Once there, Bardon sets out to earn some money, and coincidentally there is a kindia breeder who needs several of the animals broken and is offering large sums of money to anyone who can. Like most other fantasy elements, the kindia, a sort of over sized horse with a sloped back and a temperamental disposition, are more or less dropped into the story as a plot device without any kind of foundation laid for their existence as an integral element of the fantasy world they inhabit. After Bardon spends a laborious day training a single kindia, it serendipitously turns out that N'Rae has a unique magical ability that makes taming the breeder's remaining stock a swift and easy process. The breeder, after some more plot extraneous action involving a kindia race, tries to rope N'rae and her special talent into his household by trying to get her to marry his son Holt. The characters kind of mill about randomly for a while, fighting random quiss or sea dragons when the novel slows down too much, getting arrested for stealing food for orphans, getting the orphans handed to their care as punishment, having Holt show up running from his creditors while trying to make passes at N'Rae and taking him in as a member of their crew because, as someone points out, they could use an extra strong body to help out on their quest, and he's handy. The strange appearances of quiss are set up as some sort of mystery involving vile experiments by the wizards Burner Stox and Crim Cropper, but this being a book in The Dragonkeeper Chronicles, this foreshadowing never leads to any kind of pay off in the story. (In point of fact, despite heavy foreshadowing, neither Burner Stox or Crim Cropper show up in the book at all).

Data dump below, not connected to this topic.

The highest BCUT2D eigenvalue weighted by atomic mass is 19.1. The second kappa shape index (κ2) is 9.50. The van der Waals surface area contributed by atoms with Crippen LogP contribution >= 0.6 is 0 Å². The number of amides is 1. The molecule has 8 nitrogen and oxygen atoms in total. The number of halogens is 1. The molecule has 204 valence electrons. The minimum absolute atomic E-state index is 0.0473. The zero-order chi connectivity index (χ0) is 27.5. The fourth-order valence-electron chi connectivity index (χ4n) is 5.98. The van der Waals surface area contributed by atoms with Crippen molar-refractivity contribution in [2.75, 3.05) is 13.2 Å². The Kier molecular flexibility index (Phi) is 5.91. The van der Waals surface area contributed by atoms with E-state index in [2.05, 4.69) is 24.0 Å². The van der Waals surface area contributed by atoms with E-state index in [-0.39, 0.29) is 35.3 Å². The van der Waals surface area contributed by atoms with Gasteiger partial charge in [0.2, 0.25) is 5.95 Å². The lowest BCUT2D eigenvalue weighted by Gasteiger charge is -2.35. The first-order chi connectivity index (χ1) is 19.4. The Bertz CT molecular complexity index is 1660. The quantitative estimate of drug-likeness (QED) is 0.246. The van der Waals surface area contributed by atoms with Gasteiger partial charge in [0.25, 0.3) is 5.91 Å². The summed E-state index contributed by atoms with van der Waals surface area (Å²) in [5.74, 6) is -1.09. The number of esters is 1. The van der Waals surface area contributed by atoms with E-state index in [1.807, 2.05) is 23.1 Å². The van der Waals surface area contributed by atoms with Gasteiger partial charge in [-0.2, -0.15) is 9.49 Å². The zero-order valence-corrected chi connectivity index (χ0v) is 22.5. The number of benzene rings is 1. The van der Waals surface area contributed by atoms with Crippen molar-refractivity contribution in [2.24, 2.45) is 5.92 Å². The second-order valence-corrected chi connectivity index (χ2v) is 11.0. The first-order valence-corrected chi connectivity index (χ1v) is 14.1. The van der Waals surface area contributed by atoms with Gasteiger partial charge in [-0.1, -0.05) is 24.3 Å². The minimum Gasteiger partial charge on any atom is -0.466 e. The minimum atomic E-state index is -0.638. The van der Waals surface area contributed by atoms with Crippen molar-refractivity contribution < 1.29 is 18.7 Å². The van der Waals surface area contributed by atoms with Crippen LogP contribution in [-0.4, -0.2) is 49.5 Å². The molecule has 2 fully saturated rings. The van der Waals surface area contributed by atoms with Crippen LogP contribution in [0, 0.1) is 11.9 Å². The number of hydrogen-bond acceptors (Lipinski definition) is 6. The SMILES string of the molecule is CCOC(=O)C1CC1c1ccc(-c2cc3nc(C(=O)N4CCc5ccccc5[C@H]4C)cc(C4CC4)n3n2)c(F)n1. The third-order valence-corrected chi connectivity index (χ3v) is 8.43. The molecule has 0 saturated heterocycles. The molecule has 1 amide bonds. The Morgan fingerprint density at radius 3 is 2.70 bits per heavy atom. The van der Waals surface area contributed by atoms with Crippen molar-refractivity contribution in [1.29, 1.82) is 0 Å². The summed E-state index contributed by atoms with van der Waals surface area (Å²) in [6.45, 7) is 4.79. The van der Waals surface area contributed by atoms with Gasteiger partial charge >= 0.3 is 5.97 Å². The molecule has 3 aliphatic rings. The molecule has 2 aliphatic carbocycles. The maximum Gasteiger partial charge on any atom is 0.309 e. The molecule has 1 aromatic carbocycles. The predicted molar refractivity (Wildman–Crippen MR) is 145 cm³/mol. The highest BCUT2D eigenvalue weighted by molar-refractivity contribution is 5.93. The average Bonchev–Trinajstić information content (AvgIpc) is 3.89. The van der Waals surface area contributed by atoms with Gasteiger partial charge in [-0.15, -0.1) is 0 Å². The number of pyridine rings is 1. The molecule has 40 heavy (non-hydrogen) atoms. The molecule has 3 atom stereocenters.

The characters continue to drift along without any real urgency, despite the supposedly tight deadline they are on. As with previous books in the series, there's no problem so urgent that one cannot take time out to sit around and drink tea and eat cakes, or have philosophical discussions about how great Wulder is, or stopping to paint pictures. (Granny Kye, despite being an older emmerlindian, isn't very wise, but has the special ability to paint pictures that reveal a person's inner self. As with most fantasy elements of the book, this ability is pretty much useless in the context of the story being told and provides almost no benefit to her or anyone else in the book, despite it being harped upon constantly). This is, as we are told repeatedly, because Wulder has arranged everything according to his plan, and if one is intended to succeed in one's quest, it will turn out okay for you (and I suppose, if Wulder wants you to fail, you're pretty much screwed). So the characters pretty much just wander vaguely in what they assume is the right direction and hope for the best.